Peace

Walk a Mile in His Shoes

A Web Quest about Korea for 5th-8th Grade (Multiculturalism)

Designed by Elana Lindquist

 

Introduction | Task | Process | Evaluation | Conclusion | Credits |


Introduction

Do you always get along with everyone? Do you sometimes look at people who are Asian and assume they don’t speak English? Do you sometimes look at these same people and think they must be super smart, quiet and know how to do martial arts?

In our school, there is a student who is from Korea. Although she is new to our country, her classmates don’t invite her to play with them so she feels left out. They are also jealous of her because she barely speaks English and is the top student in Math in her class. When she goes outside they stare at her. Some assume she is Chinese but never ask her where she is from.

When someone looks different from you, speaks another language, and has an Asian face, try to reach out to get to know them as a person. Find out who they are and why they are here. Get to know them by doing fun activities that are not very verbal such as playing a game, sharing a snack, showing photos of your family, or even looking at information online about their country. By learning their story you can move beyond stereotype into relationship. You cannot hate someone you love!

In honor of May 5th or Children's Day in Korea a Children's Day Peace Prize will be given to the students who develop the best plan for helping this girl and teaching the other students to be more respectful of students from Korea.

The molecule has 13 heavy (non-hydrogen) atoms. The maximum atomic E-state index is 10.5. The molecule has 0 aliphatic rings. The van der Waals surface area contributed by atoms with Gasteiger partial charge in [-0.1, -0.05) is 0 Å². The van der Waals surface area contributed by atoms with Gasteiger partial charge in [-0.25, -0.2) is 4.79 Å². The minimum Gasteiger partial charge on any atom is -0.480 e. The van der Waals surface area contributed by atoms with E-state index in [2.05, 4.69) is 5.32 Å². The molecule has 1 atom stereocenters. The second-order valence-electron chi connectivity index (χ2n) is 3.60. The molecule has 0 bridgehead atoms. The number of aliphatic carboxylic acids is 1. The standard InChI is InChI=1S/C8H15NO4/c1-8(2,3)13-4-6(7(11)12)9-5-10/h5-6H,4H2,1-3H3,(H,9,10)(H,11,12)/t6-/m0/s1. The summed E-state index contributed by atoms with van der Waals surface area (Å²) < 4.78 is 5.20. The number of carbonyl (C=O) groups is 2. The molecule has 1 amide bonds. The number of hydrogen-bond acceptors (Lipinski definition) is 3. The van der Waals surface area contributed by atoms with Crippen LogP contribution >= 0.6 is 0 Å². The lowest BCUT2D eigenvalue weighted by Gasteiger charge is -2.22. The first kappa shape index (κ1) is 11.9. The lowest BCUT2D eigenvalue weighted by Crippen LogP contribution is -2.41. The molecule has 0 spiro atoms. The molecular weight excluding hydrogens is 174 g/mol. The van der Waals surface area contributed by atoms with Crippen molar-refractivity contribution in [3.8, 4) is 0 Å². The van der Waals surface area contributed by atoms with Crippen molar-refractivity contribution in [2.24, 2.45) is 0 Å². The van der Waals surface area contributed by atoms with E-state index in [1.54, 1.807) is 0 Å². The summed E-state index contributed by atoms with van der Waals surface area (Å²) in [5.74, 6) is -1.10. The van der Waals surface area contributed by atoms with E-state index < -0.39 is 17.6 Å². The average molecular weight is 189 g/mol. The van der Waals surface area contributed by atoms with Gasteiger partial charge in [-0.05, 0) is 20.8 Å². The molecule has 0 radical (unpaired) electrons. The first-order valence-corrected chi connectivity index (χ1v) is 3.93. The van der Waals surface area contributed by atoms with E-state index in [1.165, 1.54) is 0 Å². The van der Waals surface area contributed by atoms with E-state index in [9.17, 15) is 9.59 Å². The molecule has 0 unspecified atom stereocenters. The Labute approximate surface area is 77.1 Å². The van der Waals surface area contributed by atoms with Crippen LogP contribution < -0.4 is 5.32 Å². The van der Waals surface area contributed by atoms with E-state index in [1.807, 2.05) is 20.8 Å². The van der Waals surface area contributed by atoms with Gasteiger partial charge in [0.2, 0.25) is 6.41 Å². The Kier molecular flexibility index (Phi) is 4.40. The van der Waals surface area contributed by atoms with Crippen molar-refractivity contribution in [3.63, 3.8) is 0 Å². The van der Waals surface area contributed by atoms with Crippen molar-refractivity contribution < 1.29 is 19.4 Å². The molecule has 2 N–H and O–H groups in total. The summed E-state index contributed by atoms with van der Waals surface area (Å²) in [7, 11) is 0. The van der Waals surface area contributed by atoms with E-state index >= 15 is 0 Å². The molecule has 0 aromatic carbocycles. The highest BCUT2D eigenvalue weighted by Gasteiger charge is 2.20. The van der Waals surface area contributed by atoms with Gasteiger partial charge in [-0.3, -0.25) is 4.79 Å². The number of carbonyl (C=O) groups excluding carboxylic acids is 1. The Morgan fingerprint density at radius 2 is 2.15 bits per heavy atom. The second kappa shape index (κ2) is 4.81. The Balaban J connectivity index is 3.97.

Task

You will learn to be tolerant of others who are different from you by gaining insight into Korea. You will research Korea online exploring ancient and modern Korea. You will interview a Korean person. You will create a scrapbook and a journal. Finally, you will share your findings with the other students focusing on how your new knowledge of Korea has helped you to grow more curious and less judgemental. You will share your new insights.



The Process

  • First you will be assigned to a group of 4 students.Each student will research an aspect of Korean culture, geography, traditions through holidays, written language, housing or kimchee. Then, the group will put together create a 20 page scrapbook. Begin your research at Yahoo for Kids or at Korea for Kids where you can take a virtual tour of Korea. Other sources are the cultural section in Life in Korea and Korean Postcards.

 

  • Take the virtual tour of Korea . In your group, discuss and write a description of 10 pictures. What do you think they represent? Where is it taking place? Who is in it? Where is it? Which parts show you traditional Korean culture. Which parts show you modern Korean culture?